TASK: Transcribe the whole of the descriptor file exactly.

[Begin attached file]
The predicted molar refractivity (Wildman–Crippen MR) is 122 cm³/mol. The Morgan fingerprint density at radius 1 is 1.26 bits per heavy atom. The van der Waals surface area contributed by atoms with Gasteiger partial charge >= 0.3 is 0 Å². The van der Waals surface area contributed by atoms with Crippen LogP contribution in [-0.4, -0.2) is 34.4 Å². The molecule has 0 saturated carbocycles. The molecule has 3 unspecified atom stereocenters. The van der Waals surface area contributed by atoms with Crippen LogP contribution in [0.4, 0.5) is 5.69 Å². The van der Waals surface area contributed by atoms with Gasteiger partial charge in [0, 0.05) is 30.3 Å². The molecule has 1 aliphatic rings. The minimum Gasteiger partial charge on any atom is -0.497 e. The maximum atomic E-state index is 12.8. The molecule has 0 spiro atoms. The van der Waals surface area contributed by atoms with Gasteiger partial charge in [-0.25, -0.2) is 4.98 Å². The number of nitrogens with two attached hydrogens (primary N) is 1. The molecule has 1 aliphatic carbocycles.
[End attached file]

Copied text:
The predicted molar refractivity (Wildman–Crippen MR) is 122 cm³/mol. The Morgan fingerprint density at radius 1 is 1.26 bits per heavy atom. The van der Waals surface area contributed by atoms with Gasteiger partial charge >= 0.3 is 0 Å². The van der Waals surface area contributed by atoms with Crippen LogP contribution in [-0.4, -0.2) is 34.4 Å². The molecule has 0 saturated carbocycles. The molecule has 3 unspecified atom stereocenters. The van der Waals surface area contributed by atoms with Crippen LogP contribution in [0.4, 0.5) is 5.69 Å². The van der Waals surface area contributed by atoms with Gasteiger partial charge in [0, 0.05) is 30.3 Å². The molecule has 1 aliphatic rings. The minimum Gasteiger partial charge on any atom is -0.497 e. The maximum atomic E-state index is 12.8. The molecule has 0 spiro atoms. The van der Waals surface area contributed by atoms with Gasteiger partial charge in [-0.25, -0.2) is 4.98 Å². The number of nitrogens with two attached hydrogens (primary N) is 1. The molecule has 1 aliphatic carbocycles.